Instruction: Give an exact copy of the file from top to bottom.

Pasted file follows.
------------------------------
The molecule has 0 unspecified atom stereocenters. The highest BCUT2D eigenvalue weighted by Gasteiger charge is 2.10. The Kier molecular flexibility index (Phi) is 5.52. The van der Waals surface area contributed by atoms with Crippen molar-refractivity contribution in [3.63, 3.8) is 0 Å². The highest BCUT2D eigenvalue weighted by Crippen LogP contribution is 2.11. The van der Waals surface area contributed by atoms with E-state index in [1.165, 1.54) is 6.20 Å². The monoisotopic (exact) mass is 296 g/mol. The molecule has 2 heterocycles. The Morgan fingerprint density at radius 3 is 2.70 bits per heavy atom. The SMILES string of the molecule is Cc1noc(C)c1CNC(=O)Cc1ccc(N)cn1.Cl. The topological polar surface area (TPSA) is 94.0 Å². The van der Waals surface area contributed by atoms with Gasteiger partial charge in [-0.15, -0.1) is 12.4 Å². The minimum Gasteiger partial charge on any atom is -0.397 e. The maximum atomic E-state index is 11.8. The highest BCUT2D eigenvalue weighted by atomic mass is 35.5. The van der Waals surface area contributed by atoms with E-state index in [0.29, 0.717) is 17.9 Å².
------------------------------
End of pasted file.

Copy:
The molecule has 0 unspecified atom stereocenters. The highest BCUT2D eigenvalue weighted by Gasteiger charge is 2.10. The Kier molecular flexibility index (Phi) is 5.52. The van der Waals surface area contributed by atoms with Crippen molar-refractivity contribution in [3.63, 3.8) is 0 Å². The highest BCUT2D eigenvalue weighted by Crippen LogP contribution is 2.11. The van der Waals surface area contributed by atoms with E-state index in [1.165, 1.54) is 6.20 Å². The monoisotopic (exact) mass is 296 g/mol. The molecule has 2 heterocycles. The Morgan fingerprint density at radius 3 is 2.70 bits per heavy atom. The SMILES string of the molecule is Cc1noc(C)c1CNC(=O)Cc1ccc(N)cn1.Cl. The topological polar surface area (TPSA) is 94.0 Å². The van der Waals surface area contributed by atoms with Gasteiger partial charge in [-0.15, -0.1) is 12.4 Å². The minimum Gasteiger partial charge on any atom is -0.397 e. The maximum atomic E-state index is 11.8. The highest BCUT2D eigenvalue weighted by atomic mass is 35.5. The van der Waals surface area contributed by atoms with E-state index in [0.29, 0.717) is 17.9 Å².